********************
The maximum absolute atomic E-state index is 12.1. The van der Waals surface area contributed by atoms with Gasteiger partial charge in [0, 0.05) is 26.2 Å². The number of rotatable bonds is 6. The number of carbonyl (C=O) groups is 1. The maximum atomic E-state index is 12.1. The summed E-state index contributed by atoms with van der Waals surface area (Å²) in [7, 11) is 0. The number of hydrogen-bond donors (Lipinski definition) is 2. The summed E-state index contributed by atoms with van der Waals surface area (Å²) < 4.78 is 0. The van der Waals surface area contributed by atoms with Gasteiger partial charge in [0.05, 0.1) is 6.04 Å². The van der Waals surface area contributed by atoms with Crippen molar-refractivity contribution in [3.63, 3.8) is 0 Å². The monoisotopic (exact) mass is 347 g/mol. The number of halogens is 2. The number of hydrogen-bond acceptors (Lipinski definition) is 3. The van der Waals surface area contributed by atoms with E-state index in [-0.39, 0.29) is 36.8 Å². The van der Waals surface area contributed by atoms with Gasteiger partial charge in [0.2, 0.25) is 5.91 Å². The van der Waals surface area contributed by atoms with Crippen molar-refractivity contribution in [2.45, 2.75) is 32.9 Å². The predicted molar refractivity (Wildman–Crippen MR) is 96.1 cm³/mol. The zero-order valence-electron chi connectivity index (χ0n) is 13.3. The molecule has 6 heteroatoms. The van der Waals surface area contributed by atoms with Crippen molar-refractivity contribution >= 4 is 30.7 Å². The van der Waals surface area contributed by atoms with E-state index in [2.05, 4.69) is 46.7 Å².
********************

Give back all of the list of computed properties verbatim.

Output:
The maximum absolute atomic E-state index is 12.1. The van der Waals surface area contributed by atoms with Gasteiger partial charge in [0, 0.05) is 26.2 Å². The number of rotatable bonds is 6. The number of carbonyl (C=O) groups is 1. The maximum atomic E-state index is 12.1. The summed E-state index contributed by atoms with van der Waals surface area (Å²) in [7, 11) is 0. The number of hydrogen-bond donors (Lipinski definition) is 2. The summed E-state index contributed by atoms with van der Waals surface area (Å²) < 4.78 is 0. The van der Waals surface area contributed by atoms with Gasteiger partial charge in [0.05, 0.1) is 6.04 Å². The van der Waals surface area contributed by atoms with Crippen molar-refractivity contribution in [3.63, 3.8) is 0 Å². The monoisotopic (exact) mass is 347 g/mol. The number of halogens is 2. The number of hydrogen-bond acceptors (Lipinski definition) is 3. The van der Waals surface area contributed by atoms with E-state index in [-0.39, 0.29) is 36.8 Å². The van der Waals surface area contributed by atoms with Gasteiger partial charge in [0.2, 0.25) is 5.91 Å². The van der Waals surface area contributed by atoms with Crippen molar-refractivity contribution in [2.45, 2.75) is 32.9 Å². The predicted molar refractivity (Wildman–Crippen MR) is 96.1 cm³/mol. The zero-order valence-electron chi connectivity index (χ0n) is 13.3. The molecule has 6 heteroatoms. The van der Waals surface area contributed by atoms with Crippen molar-refractivity contribution >= 4 is 30.7 Å². The van der Waals surface area contributed by atoms with E-state index in [2.05, 4.69) is 46.7 Å².